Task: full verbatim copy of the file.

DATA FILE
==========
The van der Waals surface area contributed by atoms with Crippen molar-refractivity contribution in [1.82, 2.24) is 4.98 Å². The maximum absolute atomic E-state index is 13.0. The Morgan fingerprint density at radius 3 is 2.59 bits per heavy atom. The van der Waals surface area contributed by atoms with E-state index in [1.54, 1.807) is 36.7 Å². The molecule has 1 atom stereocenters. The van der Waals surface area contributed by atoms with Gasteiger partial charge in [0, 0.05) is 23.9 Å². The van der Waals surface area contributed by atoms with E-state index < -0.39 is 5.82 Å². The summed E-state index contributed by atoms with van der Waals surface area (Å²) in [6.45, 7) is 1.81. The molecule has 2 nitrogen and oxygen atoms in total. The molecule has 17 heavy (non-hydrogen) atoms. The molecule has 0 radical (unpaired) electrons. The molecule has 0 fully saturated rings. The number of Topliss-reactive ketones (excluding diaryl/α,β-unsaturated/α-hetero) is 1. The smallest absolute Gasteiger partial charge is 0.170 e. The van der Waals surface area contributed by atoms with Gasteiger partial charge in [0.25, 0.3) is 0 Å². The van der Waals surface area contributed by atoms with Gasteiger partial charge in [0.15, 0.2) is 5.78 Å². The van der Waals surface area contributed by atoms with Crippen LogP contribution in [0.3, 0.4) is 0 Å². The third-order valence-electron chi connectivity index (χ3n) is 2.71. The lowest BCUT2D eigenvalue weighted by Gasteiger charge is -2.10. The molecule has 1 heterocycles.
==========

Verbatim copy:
The van der Waals surface area contributed by atoms with Crippen molar-refractivity contribution in [1.82, 2.24) is 4.98 Å². The maximum absolute atomic E-state index is 13.0. The Morgan fingerprint density at radius 3 is 2.59 bits per heavy atom. The van der Waals surface area contributed by atoms with E-state index in [1.54, 1.807) is 36.7 Å². The molecule has 1 atom stereocenters. The van der Waals surface area contributed by atoms with Gasteiger partial charge in [0, 0.05) is 23.9 Å². The van der Waals surface area contributed by atoms with E-state index < -0.39 is 5.82 Å². The summed E-state index contributed by atoms with van der Waals surface area (Å²) in [6.45, 7) is 1.81. The molecule has 2 nitrogen and oxygen atoms in total. The molecule has 17 heavy (non-hydrogen) atoms. The molecule has 0 radical (unpaired) electrons. The molecule has 0 fully saturated rings. The number of Topliss-reactive ketones (excluding diaryl/α,β-unsaturated/α-hetero) is 1. The smallest absolute Gasteiger partial charge is 0.170 e. The van der Waals surface area contributed by atoms with Gasteiger partial charge in [0.25, 0.3) is 0 Å². The van der Waals surface area contributed by atoms with Gasteiger partial charge in [0.15, 0.2) is 5.78 Å². The van der Waals surface area contributed by atoms with Crippen LogP contribution in [0.3, 0.4) is 0 Å². The third-order valence-electron chi connectivity index (χ3n) is 2.71. The lowest BCUT2D eigenvalue weighted by Gasteiger charge is -2.10. The molecule has 1 heterocycles.